Monday, July 09, 2007
The Problem With Hyperlocal, Redux
I got an interesting comment today:
"...Punxsutawney may be boring to you but it is far more interesting to the people who live there than Pittsburgh. And advertising in Punxsutawney publications would provide local businesses with much better value than advertising in State Newspapers and Yellow Pages directories. After all isn't hyper targeted advertising why google is so successful?"
The point isn't that Punxatawney is boring to me (though it well might be :)
Rather, the point is network effects.
Why doesn't Craigslist choose small towns? Because there isn't enough liquidity in the market.
Let me put that another way. In cities, there are enough buyers and sellers to make markets work - whether of used stuff, new stuff, events, etc, etc.
In smaller towns, there just isn't enough supply or demand. Don't believe me? Check out the classifieds listings on most hyperlocal sites - they're updated very infrequently.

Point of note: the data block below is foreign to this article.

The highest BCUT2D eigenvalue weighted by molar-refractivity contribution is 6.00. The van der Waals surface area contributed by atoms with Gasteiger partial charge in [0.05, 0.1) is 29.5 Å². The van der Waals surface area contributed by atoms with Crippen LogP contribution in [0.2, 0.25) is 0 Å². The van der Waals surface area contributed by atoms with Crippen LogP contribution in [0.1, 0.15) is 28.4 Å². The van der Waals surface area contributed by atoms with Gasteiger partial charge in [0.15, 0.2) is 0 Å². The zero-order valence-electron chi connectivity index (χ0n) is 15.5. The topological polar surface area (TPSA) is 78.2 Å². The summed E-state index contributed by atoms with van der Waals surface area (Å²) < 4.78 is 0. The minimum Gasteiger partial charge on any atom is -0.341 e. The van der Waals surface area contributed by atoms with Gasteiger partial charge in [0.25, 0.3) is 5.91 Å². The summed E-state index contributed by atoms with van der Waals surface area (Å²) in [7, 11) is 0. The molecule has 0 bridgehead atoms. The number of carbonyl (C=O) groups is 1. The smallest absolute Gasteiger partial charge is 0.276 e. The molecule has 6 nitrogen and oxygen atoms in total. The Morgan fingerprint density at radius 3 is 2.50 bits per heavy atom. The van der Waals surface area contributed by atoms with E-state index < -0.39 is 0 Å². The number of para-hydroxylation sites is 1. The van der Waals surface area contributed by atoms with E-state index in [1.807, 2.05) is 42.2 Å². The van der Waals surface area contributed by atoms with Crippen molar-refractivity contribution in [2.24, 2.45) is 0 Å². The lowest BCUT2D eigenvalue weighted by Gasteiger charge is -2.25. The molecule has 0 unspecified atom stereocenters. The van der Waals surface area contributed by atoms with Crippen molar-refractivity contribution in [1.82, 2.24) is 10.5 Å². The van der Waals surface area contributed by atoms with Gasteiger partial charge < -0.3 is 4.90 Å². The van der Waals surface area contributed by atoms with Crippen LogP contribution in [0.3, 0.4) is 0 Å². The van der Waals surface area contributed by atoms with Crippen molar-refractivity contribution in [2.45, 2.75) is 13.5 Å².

Put another way, there are network effects in cities - sometimes called urban economies - which can explode value creation. This is why most young people hate living in the burbs - it's relatively boring.
The numbers bear this out - there's just not enough news/classified/etc volume/reader (population, whatever) to make hyperlocal strategies work.
Now, lots of other stuff does happen in smaller towns - other kinds of interactions, like intense debate over the allocation of public goods, gossip, etc...these are avenues hyperlocal players should be exploring.
But for the typical news model, the deep economics don't - and I suspect can't - work.